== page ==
This sub comes equipped with a seven band graphic equalizer. There is no video or serial output that would allow the user to view or manipulate the settings. If you want to manually adjust things for yourself, then you will have to move up to Velodyne's Digital Drive models or purchase an outboard equalizer such as Velodyne's own SMS-1 both of which include outputs that allow the user complete control over the equalizer functionality.

The Optimum-12's equalizer is, therefore, fully automated. The user places the included mic at the seating position, presses a button on the remote and the woofer issues a series of sweep tones, measures the response and makes the appropriate corrections. The mic is a small, lightweight cylinder (about ¼" in diameter and ½" long). Its decent quality lead-in cable is flexible and easy to wind and unwind. The mic "stand" is a small, dense metallic pedestal. I wish it had a threaded fitting on the bottom so that it could be attached to a tripod. It did work competently when I placed it on top of the back cushion of my listening seat.

I must say that the equalizer in this sub is far more accomplished than the equalizer that's built into my receiver. It was able to flatten the response to a degree that has eluded me in the past. There is still a minor suck out at around 40 Hz but it is much less pronounced with the Velodyne than my reference system.

I would like to offer one more observation on the topic of equalizers. Being somewhat of a purist, I do not generally engage EQ's. As a point of fact, I run all my main channels un-EQ'd. But when it comes to subwoofers, I currently feel that equalizers are nearly essential to getting good bass response due to the realities of life. Most users don't have the flexibility to position their subs in the best place for smooth response. Instead, the woofer goes in the most convenient space in the room and equalization becomes a necessity to obtain the best performance. That's how it works for me; the sub goes in the front-left corner of my theater and I use the EQ to correct the tonal response.

The Optimum-12 is equipped with a two-character LED display. It's one of the really bright blue ones that may be distracting if not for the fact that it can be turned off. I turned it off. It does come on to confirm remote or hard button input. It also gives feedback in all areas of operation by way of abbreviated, logical messages.

The cabinet is sealed. All things being equal, a sealed cabinet design will start to roll off sooner than a bass reflex design. A sealed cabinet usually rolls off at 6 db/octave while a ported enclosure typically rolls off at 12 db/octave. Sealed enclosures also tend to produce bass that is perceived to be "tighter" and more in time with the music.

One of the first things I did after unboxing this sub was to perform the knuckle rap test which produced a hollow, ringing sound and caused me to furrow my brow just a little. According to Velodyne, a rigid cabinet is not a major design priority for the Optimum subs. They feel that the gently curved shape of the cabinet's side walls, along with the stresses induced by the cone's motion obviate the need to provide a more robust cabinet. While I have the intuitive sense that they are probably correct, most of what I have read would have me believe that a thin cabinet wall would produce its own distortion by way of propagating sympathetic vibrations into the listening space. Still, Velodyne is a highly respected sub design and manufacturing company with a stellar reputation. They obviously know what they are doing. The proof is in the pudding as they say. I did not hear any deleterious sounds from this sub that could be due to cabinet vibrations.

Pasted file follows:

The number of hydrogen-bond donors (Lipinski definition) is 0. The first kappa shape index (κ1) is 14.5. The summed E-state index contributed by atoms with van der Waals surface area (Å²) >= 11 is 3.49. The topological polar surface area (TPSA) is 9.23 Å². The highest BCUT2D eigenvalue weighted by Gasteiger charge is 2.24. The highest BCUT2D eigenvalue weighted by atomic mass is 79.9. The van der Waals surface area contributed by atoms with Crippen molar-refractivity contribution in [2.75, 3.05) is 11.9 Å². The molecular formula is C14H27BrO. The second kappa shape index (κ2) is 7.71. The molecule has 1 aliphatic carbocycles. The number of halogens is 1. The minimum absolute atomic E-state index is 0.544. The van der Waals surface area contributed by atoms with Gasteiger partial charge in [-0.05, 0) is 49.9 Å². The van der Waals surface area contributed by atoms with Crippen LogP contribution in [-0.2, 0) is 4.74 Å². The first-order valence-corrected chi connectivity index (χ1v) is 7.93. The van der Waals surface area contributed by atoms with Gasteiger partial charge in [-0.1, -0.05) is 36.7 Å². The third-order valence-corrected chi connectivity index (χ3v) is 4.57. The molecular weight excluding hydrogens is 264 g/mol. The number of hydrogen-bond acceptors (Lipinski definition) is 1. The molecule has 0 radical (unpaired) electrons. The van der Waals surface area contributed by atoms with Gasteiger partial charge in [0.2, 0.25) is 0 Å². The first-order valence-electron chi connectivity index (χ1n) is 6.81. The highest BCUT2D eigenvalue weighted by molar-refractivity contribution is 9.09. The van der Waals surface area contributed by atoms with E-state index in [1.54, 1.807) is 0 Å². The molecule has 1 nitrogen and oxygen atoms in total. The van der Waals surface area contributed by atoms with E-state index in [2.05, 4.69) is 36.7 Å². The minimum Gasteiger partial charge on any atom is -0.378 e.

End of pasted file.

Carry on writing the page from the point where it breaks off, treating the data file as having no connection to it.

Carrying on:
I am really impressed by the driver in this sub. It is a 12" nominal diameter driver with a generous surround. The cone is Kevlar-reinforced and looks like it could withstand a dynamite blast. The basket is cast, not forged. The dual-layer voice coil does its thing in a strong magnetic field courtesy of a massive 21.6 pound magnet structure. Velodyne does not spec the Xmax for their driver. I would venture that its maximum excursion spec is quite substantial.

The plastic grille sports a Velodyne logo at the bottom. The grille is affixed by way of de rigueur plastic nubs. The look is utilitarian. I wish Velodyne would go with a magnetic grille: I like the look with the grille off and the female parts of the mounting hardware affect the resultant look.

The Optimum-12 comes with installed rubber cones in lieu of the more typical metal cones or rubber feet.


In Use

My reference subwoofer system includes a Hsu Research VTF 3 subwoofer with a Turbo installed. I also have a Hsu Research mid bass module. The mid bass module handles the frequency range between 50 Hz – 80 Hz and the VTF 3 takes on all signals below 50 Hz. The VTF 3 by itself is at least twice the size of the Optimum-12. Both Hsu units have 12" drivers, ported enclosures and they are both driven by 350-watt BASH amplifiers. Current street price for all the Hsu Research elements in utilitarian black vinyl is currently $1,298, a little less than the going rate for an Optimum-12. All the main speakers in my system cross over at 80 Hz, honoring the THX spec.